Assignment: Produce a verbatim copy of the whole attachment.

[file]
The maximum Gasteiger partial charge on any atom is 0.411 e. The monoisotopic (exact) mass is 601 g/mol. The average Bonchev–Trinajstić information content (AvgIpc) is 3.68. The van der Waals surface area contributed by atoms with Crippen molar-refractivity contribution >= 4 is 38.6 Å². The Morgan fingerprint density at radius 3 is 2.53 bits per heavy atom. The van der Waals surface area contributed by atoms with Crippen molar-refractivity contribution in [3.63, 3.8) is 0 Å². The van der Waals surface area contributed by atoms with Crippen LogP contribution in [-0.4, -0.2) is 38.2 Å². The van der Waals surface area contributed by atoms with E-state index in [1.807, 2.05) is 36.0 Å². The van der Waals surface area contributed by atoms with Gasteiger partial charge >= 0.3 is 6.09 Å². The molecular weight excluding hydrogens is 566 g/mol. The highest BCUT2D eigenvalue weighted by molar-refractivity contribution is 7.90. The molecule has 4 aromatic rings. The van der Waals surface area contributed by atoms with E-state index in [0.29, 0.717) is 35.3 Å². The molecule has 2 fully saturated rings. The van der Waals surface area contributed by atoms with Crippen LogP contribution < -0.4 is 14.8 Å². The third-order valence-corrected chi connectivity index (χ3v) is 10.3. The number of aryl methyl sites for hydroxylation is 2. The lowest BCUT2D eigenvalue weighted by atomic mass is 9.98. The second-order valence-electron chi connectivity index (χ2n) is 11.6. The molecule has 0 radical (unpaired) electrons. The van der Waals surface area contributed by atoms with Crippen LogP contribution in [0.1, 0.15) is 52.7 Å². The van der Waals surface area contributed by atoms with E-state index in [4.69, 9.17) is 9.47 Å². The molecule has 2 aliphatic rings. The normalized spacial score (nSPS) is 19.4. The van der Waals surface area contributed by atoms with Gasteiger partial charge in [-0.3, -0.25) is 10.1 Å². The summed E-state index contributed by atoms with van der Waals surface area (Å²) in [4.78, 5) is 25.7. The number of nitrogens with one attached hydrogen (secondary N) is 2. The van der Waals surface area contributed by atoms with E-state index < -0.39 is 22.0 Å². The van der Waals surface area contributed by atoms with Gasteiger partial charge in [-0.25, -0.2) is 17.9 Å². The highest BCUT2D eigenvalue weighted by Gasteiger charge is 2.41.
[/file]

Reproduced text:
The maximum Gasteiger partial charge on any atom is 0.411 e. The monoisotopic (exact) mass is 601 g/mol. The average Bonchev–Trinajstić information content (AvgIpc) is 3.68. The van der Waals surface area contributed by atoms with Crippen molar-refractivity contribution >= 4 is 38.6 Å². The Morgan fingerprint density at radius 3 is 2.53 bits per heavy atom. The van der Waals surface area contributed by atoms with Crippen molar-refractivity contribution in [3.63, 3.8) is 0 Å². The van der Waals surface area contributed by atoms with Crippen LogP contribution in [-0.4, -0.2) is 38.2 Å². The van der Waals surface area contributed by atoms with E-state index in [1.807, 2.05) is 36.0 Å². The van der Waals surface area contributed by atoms with Gasteiger partial charge >= 0.3 is 6.09 Å². The molecular weight excluding hydrogens is 566 g/mol. The highest BCUT2D eigenvalue weighted by molar-refractivity contribution is 7.90. The molecule has 4 aromatic rings. The van der Waals surface area contributed by atoms with E-state index in [0.29, 0.717) is 35.3 Å². The molecule has 2 fully saturated rings. The van der Waals surface area contributed by atoms with Crippen LogP contribution < -0.4 is 14.8 Å². The third-order valence-corrected chi connectivity index (χ3v) is 10.3. The number of aryl methyl sites for hydroxylation is 2. The lowest BCUT2D eigenvalue weighted by atomic mass is 9.98. The second-order valence-electron chi connectivity index (χ2n) is 11.6. The molecule has 0 radical (unpaired) electrons. The van der Waals surface area contributed by atoms with Crippen LogP contribution in [0.1, 0.15) is 52.7 Å². The van der Waals surface area contributed by atoms with E-state index in [4.69, 9.17) is 9.47 Å². The molecule has 2 aliphatic rings. The normalized spacial score (nSPS) is 19.4. The van der Waals surface area contributed by atoms with Gasteiger partial charge in [-0.3, -0.25) is 10.1 Å². The summed E-state index contributed by atoms with van der Waals surface area (Å²) in [4.78, 5) is 25.7. The number of nitrogens with one attached hydrogen (secondary N) is 2. The van der Waals surface area contributed by atoms with E-state index < -0.39 is 22.0 Å². The van der Waals surface area contributed by atoms with Gasteiger partial charge in [-0.25, -0.2) is 17.9 Å². The highest BCUT2D eigenvalue weighted by Gasteiger charge is 2.41.